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Nine years ago
'London via Africa?'
Dr Georgina Lambert high-fived her best mate, Hamish, and stomped on the eddies of disappointment that threatened to churn her stomach. 'That's awesome news.'
They'd just finished a fabulous hour of surfing and she quickly unwrapped the bulging white paper parcel of fish and chips that sat between them on a beach towel. Better to do that than think about the fact Hamish would soon be leaving Australia. Leaving her.
Breathing in the addictive aroma of salt and fat to block out her sadness, she said, 'I guess this means we're all grown up now.'
Hamish grinned as he brushed his wet, sun-and-salt-bleached curls out of his twinkling cornflower-blue eyes. 'Grown up? Never.'
And that was Hamish to a T. He was the Pied Piper of fun and good times and generous in his inclusion of all. From the moment she'd met him when he'd dragged her out of her college study at university and had taken her to his then girlfriend's party, he'd been telling her she needed to 'take chances and live a little.' Numerous girlfriends, a hundred parties later, along with a tough and gruelling study load, they were best friends.
They had the sort of friendship that grew from sharing lifealtering experiences. Both of them understood the fine line between life and death that most people outside medicine had no clue about.
They knew they could talk to each other about things that would instantly kill a conversation at a cocktail party, and yet they understood that sometimes silence and just being there was all that was required. They made each other laugh and there'd been the odd time when they'd even cried together.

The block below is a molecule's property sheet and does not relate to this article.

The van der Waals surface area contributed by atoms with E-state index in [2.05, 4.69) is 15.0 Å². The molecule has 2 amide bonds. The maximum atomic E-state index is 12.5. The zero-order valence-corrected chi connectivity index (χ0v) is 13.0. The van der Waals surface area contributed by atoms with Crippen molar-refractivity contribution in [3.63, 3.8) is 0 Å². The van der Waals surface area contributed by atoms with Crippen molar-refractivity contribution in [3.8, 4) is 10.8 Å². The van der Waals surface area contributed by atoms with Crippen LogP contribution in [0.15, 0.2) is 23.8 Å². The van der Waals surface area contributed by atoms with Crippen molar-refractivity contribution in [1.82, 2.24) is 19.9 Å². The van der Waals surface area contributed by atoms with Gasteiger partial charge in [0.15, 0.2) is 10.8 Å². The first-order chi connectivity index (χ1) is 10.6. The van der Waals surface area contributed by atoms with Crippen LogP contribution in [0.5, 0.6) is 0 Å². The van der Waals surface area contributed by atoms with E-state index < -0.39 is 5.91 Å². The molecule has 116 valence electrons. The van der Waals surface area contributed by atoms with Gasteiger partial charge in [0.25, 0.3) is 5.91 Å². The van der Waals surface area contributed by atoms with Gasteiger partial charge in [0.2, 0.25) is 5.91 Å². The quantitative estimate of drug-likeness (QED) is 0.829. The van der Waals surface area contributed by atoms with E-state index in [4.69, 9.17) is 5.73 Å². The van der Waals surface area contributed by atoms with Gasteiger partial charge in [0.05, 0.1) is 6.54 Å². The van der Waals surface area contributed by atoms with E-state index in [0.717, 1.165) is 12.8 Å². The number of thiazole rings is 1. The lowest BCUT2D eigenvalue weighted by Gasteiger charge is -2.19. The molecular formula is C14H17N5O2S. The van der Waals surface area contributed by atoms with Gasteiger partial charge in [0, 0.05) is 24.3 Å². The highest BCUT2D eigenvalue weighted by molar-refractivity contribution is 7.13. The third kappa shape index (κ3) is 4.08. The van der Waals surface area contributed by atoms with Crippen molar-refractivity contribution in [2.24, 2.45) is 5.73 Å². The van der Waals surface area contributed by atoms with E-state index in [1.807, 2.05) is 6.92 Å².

Over the years they'd leaned on each other at different times and Georgina couldn't imagine her life without him.
Returning his smile with an affectionate shake of her head, she said, 'Come to think of it, growing up would be your worst nightmare, wouldn't it?'
He laughed. 'Absolutely. Fortunately, big brothers Ben and Caleb are doing all the responsible stuff, and that has to be enough for the Pettigrew parents.'
She raised a brow because despite his party-boy ways, Hamish was a talented and reliable doctor. 'Not to mention six years of medical school, three years of internship and now a job in A and E at St Thomas's, London.'
He popped the ring pull on his can of drink. 'It's given me some parent cred for sure, and thankfully Ben's impending fatherhood has distracted them beautifully from the "when are you going to settle down?" question.'
Seagulls squawked around them, ever hopeful of getting some of the fish that nestled next to crisp and golden chips. She tore off a strip of white paper, wrapping it around the steaming-hot battered fish.
'I didn't know you were going to be an uncle.' Deep down inside her the hope that one day she'd be a mother flared, as it always did at the mention of a baby. 'London means you'll miss the birth of your first nephew or niece.'
'It's no biggie. Caleb will take his uncle duties seriously enough for both of us.' He shrugged. 'I'll post the kid a Paddington Bear from London.'
And there it wasthe reason they were best friends and not lovers. They both wanted vastly different things out of life. A vague sadness stirredone that always moved inside her whenever she thought about the fact he didn't want a family. Not that she thought everyone should have kids; she didn't. She accepted people's life choices, but Hamish had so much to give and he was really good with young patients.
Despite their close friendship and years of working together, and despite having tried a hundred different questions to try and find out why he was so adamant about staying single and not having children, she was no closer to knowing. She didn't understand his stance at all.